Tate Modern Level 4
5 June – 7 September 2003
Photographs of the Twentieth Century considers the realist vein of photography that runs throughout the twentieth century, which has created some of the century’s most iconic images as well as changing the way we view the world around us.
This will be the first exhibition at Tate to be dedicated to photography and will bring together groups of works by over twenty of the most important photographers working in the documentary style during the twentieth century including: Robert Adams, Diane Arbus, Bernd and Hilla Becher, Rineke Dijkstra, William Eggleston, Walker Evans, Robert Frank, Boris Mikhailov, Albert Renger-Patzsch, August Sander and Michael Schmidt.
Described by some as ‘pure’ photography, this work is characterised by a sense of disengagement; it is analytical and descriptive in its approach to society and the landscape. At the same time, this kind of photography also demonstrates a concern for the subject matter. Lincoln Kirstein identified this paradox of seeming opposites when he described Walker Evans’s work as ‘tender cruelty’. This oscillation between engagement and estrangement features in each work on display, from Walker Evans’s studies of starving US sharecroppers during the Depression to Boris Mikhailov’s contemporary images of the suffering homeless and dispossessed in the former USSR.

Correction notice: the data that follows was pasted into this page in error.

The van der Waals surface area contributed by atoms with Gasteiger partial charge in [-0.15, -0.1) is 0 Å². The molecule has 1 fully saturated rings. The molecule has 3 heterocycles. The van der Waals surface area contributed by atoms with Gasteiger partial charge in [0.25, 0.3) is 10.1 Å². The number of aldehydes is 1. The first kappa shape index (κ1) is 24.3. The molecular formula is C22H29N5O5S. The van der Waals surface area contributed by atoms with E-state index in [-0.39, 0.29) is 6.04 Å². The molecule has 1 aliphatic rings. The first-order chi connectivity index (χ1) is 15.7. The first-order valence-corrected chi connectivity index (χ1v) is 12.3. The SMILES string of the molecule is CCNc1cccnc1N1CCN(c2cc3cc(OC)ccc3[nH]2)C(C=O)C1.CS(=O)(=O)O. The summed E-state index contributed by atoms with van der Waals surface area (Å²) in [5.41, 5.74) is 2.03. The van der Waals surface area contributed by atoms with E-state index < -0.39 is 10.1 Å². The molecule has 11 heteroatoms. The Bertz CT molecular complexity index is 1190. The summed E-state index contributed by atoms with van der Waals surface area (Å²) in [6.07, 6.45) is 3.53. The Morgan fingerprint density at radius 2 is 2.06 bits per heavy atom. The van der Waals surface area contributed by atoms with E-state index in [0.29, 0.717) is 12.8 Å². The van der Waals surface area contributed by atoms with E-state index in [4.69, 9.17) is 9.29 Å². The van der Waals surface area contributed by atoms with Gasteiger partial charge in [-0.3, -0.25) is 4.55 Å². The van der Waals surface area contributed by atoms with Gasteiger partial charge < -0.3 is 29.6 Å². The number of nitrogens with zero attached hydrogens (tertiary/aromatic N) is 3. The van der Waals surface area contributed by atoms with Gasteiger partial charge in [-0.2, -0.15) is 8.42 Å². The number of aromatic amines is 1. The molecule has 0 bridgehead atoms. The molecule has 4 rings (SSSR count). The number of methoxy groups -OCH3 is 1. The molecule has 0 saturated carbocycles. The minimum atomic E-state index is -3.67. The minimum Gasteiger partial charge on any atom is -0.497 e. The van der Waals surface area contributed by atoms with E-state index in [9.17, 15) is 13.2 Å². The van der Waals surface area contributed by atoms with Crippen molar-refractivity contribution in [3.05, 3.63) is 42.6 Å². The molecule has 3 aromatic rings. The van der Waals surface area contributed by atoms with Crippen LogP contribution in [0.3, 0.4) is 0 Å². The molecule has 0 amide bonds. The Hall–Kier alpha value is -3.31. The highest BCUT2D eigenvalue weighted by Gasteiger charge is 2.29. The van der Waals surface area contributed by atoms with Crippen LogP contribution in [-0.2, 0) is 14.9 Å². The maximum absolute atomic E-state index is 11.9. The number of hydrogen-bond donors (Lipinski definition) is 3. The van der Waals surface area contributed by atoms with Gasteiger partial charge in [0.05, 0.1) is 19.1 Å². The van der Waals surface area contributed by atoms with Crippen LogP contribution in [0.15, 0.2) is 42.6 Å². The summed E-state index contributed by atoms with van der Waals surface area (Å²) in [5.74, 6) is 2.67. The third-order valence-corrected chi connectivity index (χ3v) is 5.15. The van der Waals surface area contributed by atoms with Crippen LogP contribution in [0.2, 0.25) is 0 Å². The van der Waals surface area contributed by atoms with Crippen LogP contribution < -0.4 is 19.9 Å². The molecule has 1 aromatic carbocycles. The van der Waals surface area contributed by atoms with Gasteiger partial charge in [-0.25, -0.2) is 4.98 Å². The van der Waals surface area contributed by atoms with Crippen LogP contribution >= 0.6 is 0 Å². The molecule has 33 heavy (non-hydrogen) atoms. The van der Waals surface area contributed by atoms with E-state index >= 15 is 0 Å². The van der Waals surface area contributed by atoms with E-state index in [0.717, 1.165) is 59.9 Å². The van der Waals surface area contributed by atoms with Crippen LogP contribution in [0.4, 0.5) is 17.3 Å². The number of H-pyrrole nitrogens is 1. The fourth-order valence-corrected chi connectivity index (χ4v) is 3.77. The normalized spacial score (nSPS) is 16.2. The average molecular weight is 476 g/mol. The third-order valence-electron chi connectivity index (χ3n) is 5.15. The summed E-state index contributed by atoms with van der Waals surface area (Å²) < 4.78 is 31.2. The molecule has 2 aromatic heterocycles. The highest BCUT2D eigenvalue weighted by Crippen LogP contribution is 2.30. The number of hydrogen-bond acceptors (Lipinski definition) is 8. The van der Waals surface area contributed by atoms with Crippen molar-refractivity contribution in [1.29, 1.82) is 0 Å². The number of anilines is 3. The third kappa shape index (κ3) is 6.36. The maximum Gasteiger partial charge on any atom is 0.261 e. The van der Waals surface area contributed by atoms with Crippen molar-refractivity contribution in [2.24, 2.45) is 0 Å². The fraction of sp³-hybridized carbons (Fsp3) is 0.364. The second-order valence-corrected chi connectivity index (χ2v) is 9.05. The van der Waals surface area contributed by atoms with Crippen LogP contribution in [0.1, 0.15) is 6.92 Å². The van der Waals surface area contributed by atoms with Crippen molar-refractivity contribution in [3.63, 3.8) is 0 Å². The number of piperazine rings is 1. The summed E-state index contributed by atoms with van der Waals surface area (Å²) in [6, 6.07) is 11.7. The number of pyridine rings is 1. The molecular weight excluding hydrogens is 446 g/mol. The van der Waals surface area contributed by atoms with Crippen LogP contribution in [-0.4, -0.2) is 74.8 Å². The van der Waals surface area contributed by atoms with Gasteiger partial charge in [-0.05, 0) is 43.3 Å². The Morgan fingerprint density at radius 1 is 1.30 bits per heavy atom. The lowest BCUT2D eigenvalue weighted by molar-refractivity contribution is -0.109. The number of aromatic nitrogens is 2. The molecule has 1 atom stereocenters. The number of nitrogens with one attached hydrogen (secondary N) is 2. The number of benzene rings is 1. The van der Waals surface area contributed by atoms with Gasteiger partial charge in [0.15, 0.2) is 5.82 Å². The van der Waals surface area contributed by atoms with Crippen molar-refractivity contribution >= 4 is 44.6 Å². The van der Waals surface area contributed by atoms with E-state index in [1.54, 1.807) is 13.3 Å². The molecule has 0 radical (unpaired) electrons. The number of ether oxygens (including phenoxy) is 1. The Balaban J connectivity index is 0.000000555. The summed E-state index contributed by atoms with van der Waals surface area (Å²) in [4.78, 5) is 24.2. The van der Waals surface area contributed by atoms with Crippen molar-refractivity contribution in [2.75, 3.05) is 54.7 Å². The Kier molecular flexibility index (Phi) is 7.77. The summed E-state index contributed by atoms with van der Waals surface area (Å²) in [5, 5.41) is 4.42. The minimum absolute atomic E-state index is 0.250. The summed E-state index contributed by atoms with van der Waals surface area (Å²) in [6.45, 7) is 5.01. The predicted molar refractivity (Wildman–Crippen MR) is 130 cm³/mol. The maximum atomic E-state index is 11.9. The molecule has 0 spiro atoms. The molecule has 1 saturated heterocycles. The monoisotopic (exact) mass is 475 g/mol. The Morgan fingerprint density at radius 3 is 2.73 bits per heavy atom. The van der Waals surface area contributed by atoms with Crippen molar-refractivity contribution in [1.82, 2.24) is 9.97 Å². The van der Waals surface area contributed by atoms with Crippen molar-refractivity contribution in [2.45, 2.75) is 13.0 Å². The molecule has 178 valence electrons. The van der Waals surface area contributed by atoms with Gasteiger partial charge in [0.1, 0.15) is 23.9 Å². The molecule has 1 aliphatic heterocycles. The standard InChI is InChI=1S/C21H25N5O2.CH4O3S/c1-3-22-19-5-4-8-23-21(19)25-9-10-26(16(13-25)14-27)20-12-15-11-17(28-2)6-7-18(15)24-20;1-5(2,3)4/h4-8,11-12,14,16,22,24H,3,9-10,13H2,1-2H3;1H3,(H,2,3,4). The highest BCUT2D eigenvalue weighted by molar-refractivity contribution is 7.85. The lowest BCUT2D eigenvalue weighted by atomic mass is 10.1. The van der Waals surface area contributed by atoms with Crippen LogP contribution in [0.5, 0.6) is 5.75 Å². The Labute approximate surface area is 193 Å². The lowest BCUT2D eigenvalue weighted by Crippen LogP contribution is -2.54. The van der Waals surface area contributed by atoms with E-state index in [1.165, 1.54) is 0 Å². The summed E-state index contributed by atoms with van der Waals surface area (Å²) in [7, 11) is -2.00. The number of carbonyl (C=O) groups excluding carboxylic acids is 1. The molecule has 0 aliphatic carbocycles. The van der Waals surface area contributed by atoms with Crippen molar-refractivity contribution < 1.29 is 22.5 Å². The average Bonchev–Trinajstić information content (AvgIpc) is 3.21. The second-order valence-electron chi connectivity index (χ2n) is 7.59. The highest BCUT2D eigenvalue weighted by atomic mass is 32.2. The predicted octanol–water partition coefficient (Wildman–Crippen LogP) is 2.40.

Photographs of the Twentieth Century includes many iconic images from the twentieth century. For example, in August Sander’s Young Farmers 1914, three men dressed in their Sunday best pause in their promenade, to pose for the camera - hats, walking sticks, stiff collars and cigarettes combine to create an image redolent of youthful pride and friendship. Robert Frank’s bus passengers innocently look at the photographer as they pass: white passengers at the front, black at the back. This edgy dissection of the 1950s memorably encapsulates segregationist America. These famous images will be displayed within the context of their original bodies of work, enabling a greater understanding of the working practices of individual photographers.
Photographs of the Twentieth Century reflects how attitudes towards the environment and the world of work have shifted during the twentieth century. Albert Renger-Patzsch’s studies of the industrial heartland of Germany in the 1920s are coolly recorded and dispassionate, while by contrast, Robert Adams’s photographs from the 1970s have a much greater critical edge, reflecting a US that has become one vast claustrophobic shopping mall.
This major exhibition is a collaboration between Tate Modern and Museum Ludwig, Cologne. The exhibition is curated by Emma Dexter, Senior Curator, for Tate Modern and Thomas Weski, Chief Curator, for Museum Ludwig. In 2000 Thomas Weski curated How You Look At It, an important photographic contribution to Hannover Expo 2000.